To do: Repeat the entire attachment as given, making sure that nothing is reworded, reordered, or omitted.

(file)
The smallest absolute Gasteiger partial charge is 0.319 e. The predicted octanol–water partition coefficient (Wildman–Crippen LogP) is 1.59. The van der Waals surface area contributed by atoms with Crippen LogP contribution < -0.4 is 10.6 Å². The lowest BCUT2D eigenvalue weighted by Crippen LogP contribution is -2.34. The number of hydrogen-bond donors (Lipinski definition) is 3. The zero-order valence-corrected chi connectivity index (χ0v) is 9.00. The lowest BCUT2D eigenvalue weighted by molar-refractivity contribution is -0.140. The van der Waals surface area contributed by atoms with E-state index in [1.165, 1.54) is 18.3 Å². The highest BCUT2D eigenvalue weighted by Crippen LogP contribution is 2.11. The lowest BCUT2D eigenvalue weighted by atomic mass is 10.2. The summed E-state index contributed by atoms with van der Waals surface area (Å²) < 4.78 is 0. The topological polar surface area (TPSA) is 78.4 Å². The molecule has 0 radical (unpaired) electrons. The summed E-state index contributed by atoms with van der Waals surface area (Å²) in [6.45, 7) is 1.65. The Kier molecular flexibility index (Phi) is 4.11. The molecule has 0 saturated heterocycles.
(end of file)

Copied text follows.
The smallest absolute Gasteiger partial charge is 0.319 e. The predicted octanol–water partition coefficient (Wildman–Crippen LogP) is 1.59. The van der Waals surface area contributed by atoms with Crippen LogP contribution < -0.4 is 10.6 Å². The lowest BCUT2D eigenvalue weighted by Crippen LogP contribution is -2.34. The number of hydrogen-bond donors (Lipinski definition) is 3. The zero-order valence-corrected chi connectivity index (χ0v) is 9.00. The lowest BCUT2D eigenvalue weighted by molar-refractivity contribution is -0.140. The van der Waals surface area contributed by atoms with E-state index in [1.165, 1.54) is 18.3 Å². The highest BCUT2D eigenvalue weighted by Crippen LogP contribution is 2.11. The lowest BCUT2D eigenvalue weighted by atomic mass is 10.2. The summed E-state index contributed by atoms with van der Waals surface area (Å²) < 4.78 is 0. The topological polar surface area (TPSA) is 78.4 Å². The molecule has 0 radical (unpaired) electrons. The summed E-state index contributed by atoms with van der Waals surface area (Å²) in [6.45, 7) is 1.65. The Kier molecular flexibility index (Phi) is 4.11. The molecule has 0 saturated heterocycles.